- Describe the effect of ripping salad versus cutting
- Describe the health benefits of antioxidants
One of the greatest books available for the budding Modern Steader is Eating on the Wild Side by Jo Robinson. She presents a ton of useful tips for those looking to create optimal health from their efforts in the kitchen. Many of her tips are dead simple. For example, ripping salad greens the day before eating them quadruples the antioxidant content. Who knew!
The way we prepare our food has more to do with nutritional value than we know. And what is becoming clear is that the way we’ve been doing things – harvesting, spraying, and shipping across the country – is anything but optimal.
Basic care and consideration during the preparation of a meal can make a world of difference in its overall quality, both nutritionally and in terms of flavor.
Tools & Materials
- Garden shears
- Cold water
- Resealable plastic bags
- Paper towels
- Cellular level
- Ethylene gas
Introduction (10 minutes)
Begin the lesson with the question “Can vegetables increase their nutritional content AFTER harvest?” Then provide the class with an overview of the process that takes place when salad is ripped. Discuss what happens in vegetables when they are cut.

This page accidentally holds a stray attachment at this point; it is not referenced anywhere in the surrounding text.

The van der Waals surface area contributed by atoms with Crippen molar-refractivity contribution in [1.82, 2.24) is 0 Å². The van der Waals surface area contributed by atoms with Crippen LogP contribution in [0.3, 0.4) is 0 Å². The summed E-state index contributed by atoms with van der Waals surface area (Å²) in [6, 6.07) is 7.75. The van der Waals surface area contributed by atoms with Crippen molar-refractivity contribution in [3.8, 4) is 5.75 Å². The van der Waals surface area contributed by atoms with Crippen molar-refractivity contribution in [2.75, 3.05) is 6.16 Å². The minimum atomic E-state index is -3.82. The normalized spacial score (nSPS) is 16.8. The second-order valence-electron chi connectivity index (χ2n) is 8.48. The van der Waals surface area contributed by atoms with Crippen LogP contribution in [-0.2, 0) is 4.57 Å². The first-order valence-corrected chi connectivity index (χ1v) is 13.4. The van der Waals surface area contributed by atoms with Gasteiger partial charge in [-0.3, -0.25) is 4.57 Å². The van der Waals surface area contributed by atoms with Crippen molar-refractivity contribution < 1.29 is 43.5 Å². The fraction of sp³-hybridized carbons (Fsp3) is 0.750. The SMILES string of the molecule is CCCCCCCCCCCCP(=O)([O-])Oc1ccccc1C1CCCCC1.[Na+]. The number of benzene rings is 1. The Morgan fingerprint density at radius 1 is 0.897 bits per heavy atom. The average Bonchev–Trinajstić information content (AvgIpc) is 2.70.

Have the Students harvest salad greens from the Lab, prep them by washing and soaking in cold water, drying completely with a salad spinner or towel, and then ripping the greens into bite-size pieces. Place the dry greens in a large resealable plastic bag along with a dry paper towel and squeeze out as much air as possible without damaging the greens. Using a needle, poke 10-20 holes in the bag and place in the crisper drawer of the refrigerator.
Discussion (10 minutes)
Is there a similarity between how salad and the human body reacts to injury? How is it the same? Why does the plant create new antioxidants? Why do we poke holes in the plastic bag to store the greens? What does ethylene gas do to vegetables?
Assessment (5 minutes)
Use the following questions to assess the Students before and after the lesson. Tally the responses of the group in the Assessment Tracking Log for comparison:
- Do you think vegetables can increase their nutritional content AFTER harvest?
- Now that you know that some vegetables can increase their nutritional content after harvest, how many of you think you could explain the process to someone else?
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